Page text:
I was in my local independent bookstore one day last week. I don't go there very often, even though I am happy they've survived and even prospered (though book sales are not their only revenue), and I want them to continue to do so. There just aren't many current books that I have much interest in, so I don't go unless I have some specific reason. I had been there several weeks earlier for some Christmas shopping (which proved to be futile), and discovered that they had a copy of Alfred Corn's new translation of Rilke's Duino Elegies.
I was surprised to see it, as the store's poetry section is very small and not very interesting. And I've been wanting to read this translation, but was in a hurry and there was a long line at the cash register, so I didn't buy it at the time. Figuring, correctly, that it would probably still be there after Christmas, I went back to get it.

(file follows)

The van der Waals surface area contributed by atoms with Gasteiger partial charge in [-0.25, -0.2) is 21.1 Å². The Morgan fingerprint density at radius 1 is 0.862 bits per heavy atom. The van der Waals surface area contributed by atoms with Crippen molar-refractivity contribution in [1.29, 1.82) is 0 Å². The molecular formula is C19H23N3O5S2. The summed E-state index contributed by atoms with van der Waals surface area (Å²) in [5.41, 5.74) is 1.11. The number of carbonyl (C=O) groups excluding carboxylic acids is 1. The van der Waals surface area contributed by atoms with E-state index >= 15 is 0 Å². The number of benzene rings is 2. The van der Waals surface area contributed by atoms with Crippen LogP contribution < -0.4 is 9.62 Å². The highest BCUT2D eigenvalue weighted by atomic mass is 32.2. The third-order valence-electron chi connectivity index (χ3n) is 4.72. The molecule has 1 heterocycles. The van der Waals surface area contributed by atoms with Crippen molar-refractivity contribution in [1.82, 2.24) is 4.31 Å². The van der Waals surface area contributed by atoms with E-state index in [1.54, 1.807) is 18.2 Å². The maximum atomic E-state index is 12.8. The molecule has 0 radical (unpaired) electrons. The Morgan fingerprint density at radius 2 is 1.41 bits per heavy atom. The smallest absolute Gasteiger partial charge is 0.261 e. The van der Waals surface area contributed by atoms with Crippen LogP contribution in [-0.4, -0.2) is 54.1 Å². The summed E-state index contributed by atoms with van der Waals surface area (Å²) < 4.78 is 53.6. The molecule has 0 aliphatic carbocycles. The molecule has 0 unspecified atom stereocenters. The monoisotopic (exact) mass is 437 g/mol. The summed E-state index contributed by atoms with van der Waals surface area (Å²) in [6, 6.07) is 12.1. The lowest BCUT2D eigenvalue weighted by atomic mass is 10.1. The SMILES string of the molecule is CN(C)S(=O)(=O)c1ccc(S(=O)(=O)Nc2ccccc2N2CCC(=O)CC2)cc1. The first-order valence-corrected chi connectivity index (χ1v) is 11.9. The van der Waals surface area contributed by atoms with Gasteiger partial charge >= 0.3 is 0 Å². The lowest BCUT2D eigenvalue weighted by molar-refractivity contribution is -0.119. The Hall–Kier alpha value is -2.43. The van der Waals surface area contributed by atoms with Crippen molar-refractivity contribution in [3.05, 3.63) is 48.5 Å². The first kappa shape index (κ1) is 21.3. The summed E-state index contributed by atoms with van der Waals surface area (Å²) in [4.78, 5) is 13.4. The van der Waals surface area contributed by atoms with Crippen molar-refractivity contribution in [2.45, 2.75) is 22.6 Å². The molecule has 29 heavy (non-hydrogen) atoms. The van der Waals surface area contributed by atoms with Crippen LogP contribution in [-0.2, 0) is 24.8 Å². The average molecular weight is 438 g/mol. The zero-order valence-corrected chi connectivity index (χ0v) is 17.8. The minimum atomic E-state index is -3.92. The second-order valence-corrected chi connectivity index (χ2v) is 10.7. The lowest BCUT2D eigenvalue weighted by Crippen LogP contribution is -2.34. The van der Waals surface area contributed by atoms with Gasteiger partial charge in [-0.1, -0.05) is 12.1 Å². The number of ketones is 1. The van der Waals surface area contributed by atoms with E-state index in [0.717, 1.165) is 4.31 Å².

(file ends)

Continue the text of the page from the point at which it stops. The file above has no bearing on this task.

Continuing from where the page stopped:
I could not miss the many copies of this book, very prominently displayed:
The idea that these two very successful, very rich, very honored, very influential and in Obama's case directly powerful, men are in any conceivable sense "renegades" is just too much. That the title was chosen, and approved if not proposed by the two, reveals the way left-liberal America still sees itself, in spite of its commanding cultural position, as a band of plucky rebels challenging a repressive establishment. I guess that still generates a lot of energy.
A few years ago there was a TV commercial, for what I don't know, which involved an older white man, a stereotypical old-school corporate executive, bragging about getting some sort of special deal (sorry, I really don't have any idea what it was about). He says to a subordinate "It's my way of sticking it to the man."
"But sir," says the subordinate. "You are the man." Exactly.